- $1 million for Portland, Ore., to replace 100 aging bike lockers and build a garage that would house 250 bicycles.
- $700,000 to Oregon crab fishermen to help recover lost crab pots.
- $1.5 billion for a Carbon Capturing Contest.
- $300,000 for a GPS-equipped helicopter to hunt for radioactive rabbit droppings at the Hanford nuclear reservation in Washington state.
- SUNY Buffalo received $390,000 to study young adults who drink malt liquor and smoke marijuana.
- Montana received $2.2 million to install skylights in their state-run liquor warehouse.
- $800,000 given to John Murtha Airport to repave a back runway used by about 20 passengers a day. This was in addition to millions given to this airport over the decades.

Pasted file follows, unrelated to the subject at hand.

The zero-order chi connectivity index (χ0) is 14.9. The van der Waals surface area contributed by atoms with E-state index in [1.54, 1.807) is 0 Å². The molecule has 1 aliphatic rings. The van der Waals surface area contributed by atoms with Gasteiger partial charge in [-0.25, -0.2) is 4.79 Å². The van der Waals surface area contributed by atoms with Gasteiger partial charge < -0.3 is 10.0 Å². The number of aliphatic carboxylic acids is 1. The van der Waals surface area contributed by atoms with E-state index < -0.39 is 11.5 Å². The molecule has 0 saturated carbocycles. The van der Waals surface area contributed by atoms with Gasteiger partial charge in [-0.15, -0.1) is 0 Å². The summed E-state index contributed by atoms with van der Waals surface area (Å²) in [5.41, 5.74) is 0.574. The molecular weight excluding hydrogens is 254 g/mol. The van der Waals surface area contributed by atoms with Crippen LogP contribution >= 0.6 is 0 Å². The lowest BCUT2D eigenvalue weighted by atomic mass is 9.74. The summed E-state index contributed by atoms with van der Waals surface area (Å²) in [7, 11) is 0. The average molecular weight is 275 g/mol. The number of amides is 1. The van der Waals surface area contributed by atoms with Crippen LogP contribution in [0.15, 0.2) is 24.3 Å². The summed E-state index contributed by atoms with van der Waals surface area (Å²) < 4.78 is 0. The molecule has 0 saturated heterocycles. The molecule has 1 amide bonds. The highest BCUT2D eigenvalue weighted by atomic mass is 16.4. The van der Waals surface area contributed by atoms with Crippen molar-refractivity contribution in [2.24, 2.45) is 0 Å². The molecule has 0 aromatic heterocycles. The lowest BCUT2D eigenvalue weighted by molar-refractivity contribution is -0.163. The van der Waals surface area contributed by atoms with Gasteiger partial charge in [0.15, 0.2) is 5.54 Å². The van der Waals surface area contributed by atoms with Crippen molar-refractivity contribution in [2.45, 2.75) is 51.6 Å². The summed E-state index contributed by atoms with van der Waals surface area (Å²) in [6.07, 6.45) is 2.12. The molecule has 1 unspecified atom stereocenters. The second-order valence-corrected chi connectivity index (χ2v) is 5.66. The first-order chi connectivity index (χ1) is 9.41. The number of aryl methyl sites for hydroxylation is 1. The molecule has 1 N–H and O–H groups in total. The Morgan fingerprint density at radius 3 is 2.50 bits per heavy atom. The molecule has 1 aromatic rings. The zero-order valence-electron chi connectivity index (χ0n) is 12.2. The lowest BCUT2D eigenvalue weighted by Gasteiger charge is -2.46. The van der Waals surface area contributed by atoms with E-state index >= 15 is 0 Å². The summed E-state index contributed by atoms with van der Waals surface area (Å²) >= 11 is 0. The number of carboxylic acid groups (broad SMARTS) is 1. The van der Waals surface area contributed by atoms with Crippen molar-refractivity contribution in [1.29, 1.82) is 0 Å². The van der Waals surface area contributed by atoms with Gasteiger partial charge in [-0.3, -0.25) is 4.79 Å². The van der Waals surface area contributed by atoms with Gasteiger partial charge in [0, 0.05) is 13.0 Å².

- $1 million was given to a Chicago dinner cruise company to "combat terrorism."
- $30 million for a spring training baseball complex for the Arizona Diamondbacks and Colorado Rockies.
- The Coast Guard gets $572 million to create 1,235 new jobs. This comes to $460,000 per job.
- $11 million for Microsoft to build a bridge connecting its two headquarter campuses in Redmond, Wash., which are separated by a highway.
- $1.15 million to install a guardrail for a persistently dry lake bed in Guymon, Oklahoma.
- $2.5 million in stimulus checks sent to the deceased.
- $6 million for a snow-making facility in Duluth, Minnesota.
- Millions spent on signs advertising the "American Reinvestment and Recovery Act."